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When Do I Use Songs?
Chris Brewer, M.A.

     Chris Brewer, M.A., a noted authority on the integration of music throughout the curriculum, discusses the benefits of of music in our daily lives -- and the similar benefits of using music to enhance the learning environment.
     She discusses the use of music to elicit specific reactions that energize, focus, inspire and create other positive states of mind.

"If you have never tried using music in these ways.... please do!" -- Chris Brewer

Excerpted, with permission, from Chris Brewer's Soundtracks for Learning: Using Music in the Classroom.

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  Whether sung by the students or played from a recording, songs offer golden opportunities to motivate students, get their attention, or help them learn content. Researcher Michael Thaut and others feel that music works as a mnemonic device because musical patterns of melody, harmony, and rhythm naturally group sound (or lyrics) into units (Gfeller, 1983; Wallace, 1994; Claussen and Thaut, 1997). Content information put into song lyrics becomes chunked through this intrinsic musical patterning.

     Chunking is an important mechanism for memory coding known to be effective for learning and recall. Not only can musical chunking help our students manage large amounts of content, it also makes repeating information fun, facilitating the critical memory element of redundancy. An example of musical chunking is the “ABC” song. Most of us quickly learned the alphabet through this simple song and could easily sing it today because it is firmly encoded in our memory through numerous, playful repetitions.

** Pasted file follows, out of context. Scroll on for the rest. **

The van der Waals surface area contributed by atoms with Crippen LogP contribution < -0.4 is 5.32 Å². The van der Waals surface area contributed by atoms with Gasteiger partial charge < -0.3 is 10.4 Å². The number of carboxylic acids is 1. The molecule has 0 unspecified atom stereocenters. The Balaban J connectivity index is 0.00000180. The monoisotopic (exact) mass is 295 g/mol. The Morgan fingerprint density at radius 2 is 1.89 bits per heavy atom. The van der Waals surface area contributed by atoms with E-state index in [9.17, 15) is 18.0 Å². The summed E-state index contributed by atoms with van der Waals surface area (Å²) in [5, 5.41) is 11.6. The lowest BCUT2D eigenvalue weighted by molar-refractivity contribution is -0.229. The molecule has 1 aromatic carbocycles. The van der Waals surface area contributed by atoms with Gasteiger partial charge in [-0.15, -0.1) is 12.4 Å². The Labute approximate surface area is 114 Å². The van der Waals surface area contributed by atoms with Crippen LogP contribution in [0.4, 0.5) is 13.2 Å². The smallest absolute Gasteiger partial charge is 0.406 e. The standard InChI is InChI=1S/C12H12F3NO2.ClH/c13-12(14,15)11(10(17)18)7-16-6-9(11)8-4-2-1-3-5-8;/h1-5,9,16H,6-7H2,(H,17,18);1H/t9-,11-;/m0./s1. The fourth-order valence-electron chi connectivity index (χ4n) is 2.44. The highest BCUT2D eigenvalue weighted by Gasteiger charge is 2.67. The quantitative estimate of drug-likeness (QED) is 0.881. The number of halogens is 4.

It also seems that students pay more attention to lessons that are connected with something relevant to their lives and music provides an excellent bridge. For instance, one study reports that contemporary vocal music has been played successfully to teach reading strategies to adolescent students. The study showed they responded with higher motivation and interest to the instructional reading strategies and that their reading confidence and fluency improved (Rivard and Bieske 1993). The Rock & Roll Hall of Fame provides lesson plans using rock songs to teach content and is a good resource for ideas (see page 268).

     But take note of when music with lyrics is not appropriate. I only recommend using songs when the lyrics help teach content, set a desired learning mood, motivate students, or direct a classroom transition. Music with lyrics can be distracting when you are speaking or students are reading or studying. Then lyrics may cause confusion in the brain because it is not clear which words to focus on. An exception is music with lyrics in a language other than the one understood by the listeners. Since these words do not have meaning for the listeners, the voice becomes just another instrument.

     You will find many fun and productive ways to use songs with lyrics in the classroom for, as Gene Buck says, “There is nothing finer on which to hang a memory than a song.”


Claussen, D. and Thaut, M.H. (1997). Music as a Mnemonic Device for Children with Learning Disabilities. Canadian Journal of Music Therapy, 5, 55-66.

Gfeller, K.E. (1983). Musical mnemonics as an aid to retention with normal and learning disabled students. Journal of Music Therapy, 20, 179-189.

Rivard, J.D., & Bieske, G.B. (1993, March). Using contemporary music themes to increase adolescents’ confidence and reading fluency. Journal of Reading, 36(6), 492-494.

Wallace, W.T. (1994). Memory for music: Effect of melody on recall of text. Journal of Experimental Psychology: Learning, Memory, Cognition, 20, 1471-1485.






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